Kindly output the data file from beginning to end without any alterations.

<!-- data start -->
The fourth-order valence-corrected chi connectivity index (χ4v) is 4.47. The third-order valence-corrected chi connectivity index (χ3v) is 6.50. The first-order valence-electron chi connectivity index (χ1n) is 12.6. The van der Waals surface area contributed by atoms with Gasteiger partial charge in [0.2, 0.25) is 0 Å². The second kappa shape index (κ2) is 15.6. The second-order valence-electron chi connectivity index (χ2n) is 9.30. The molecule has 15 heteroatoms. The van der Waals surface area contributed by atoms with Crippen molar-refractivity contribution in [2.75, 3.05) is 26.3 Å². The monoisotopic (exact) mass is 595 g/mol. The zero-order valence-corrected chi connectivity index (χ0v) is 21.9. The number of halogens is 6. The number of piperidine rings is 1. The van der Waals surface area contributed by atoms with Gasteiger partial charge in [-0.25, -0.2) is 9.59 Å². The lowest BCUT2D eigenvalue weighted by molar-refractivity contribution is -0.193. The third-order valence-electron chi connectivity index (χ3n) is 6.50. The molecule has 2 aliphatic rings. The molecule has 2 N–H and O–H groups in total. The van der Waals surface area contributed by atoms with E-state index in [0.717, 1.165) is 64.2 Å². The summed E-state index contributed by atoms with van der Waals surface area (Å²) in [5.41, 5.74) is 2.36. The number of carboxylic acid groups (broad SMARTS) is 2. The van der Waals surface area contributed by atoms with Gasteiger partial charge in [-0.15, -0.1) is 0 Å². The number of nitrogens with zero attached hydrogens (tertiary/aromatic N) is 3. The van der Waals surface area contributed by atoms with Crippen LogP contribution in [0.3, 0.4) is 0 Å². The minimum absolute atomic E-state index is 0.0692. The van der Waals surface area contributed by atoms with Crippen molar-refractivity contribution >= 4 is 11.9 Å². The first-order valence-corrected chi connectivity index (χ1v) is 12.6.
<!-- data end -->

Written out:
The fourth-order valence-corrected chi connectivity index (χ4v) is 4.47. The third-order valence-corrected chi connectivity index (χ3v) is 6.50. The first-order valence-electron chi connectivity index (χ1n) is 12.6. The van der Waals surface area contributed by atoms with Gasteiger partial charge in [0.2, 0.25) is 0 Å². The second kappa shape index (κ2) is 15.6. The second-order valence-electron chi connectivity index (χ2n) is 9.30. The molecule has 15 heteroatoms. The van der Waals surface area contributed by atoms with Crippen molar-refractivity contribution in [2.75, 3.05) is 26.3 Å². The monoisotopic (exact) mass is 595 g/mol. The zero-order valence-corrected chi connectivity index (χ0v) is 21.9. The number of halogens is 6. The number of piperidine rings is 1. The van der Waals surface area contributed by atoms with Gasteiger partial charge in [-0.25, -0.2) is 9.59 Å². The lowest BCUT2D eigenvalue weighted by molar-refractivity contribution is -0.193. The third-order valence-electron chi connectivity index (χ3n) is 6.50. The molecule has 2 aliphatic rings. The molecule has 2 N–H and O–H groups in total. The van der Waals surface area contributed by atoms with E-state index in [0.717, 1.165) is 64.2 Å². The summed E-state index contributed by atoms with van der Waals surface area (Å²) in [5.41, 5.74) is 2.36. The number of carboxylic acid groups (broad SMARTS) is 2. The van der Waals surface area contributed by atoms with Gasteiger partial charge in [-0.15, -0.1) is 0 Å². The number of nitrogens with zero attached hydrogens (tertiary/aromatic N) is 3. The van der Waals surface area contributed by atoms with Crippen LogP contribution in [0.3, 0.4) is 0 Å². The minimum absolute atomic E-state index is 0.0692. The van der Waals surface area contributed by atoms with Crippen molar-refractivity contribution >= 4 is 11.9 Å². The first-order valence-corrected chi connectivity index (χ1v) is 12.6.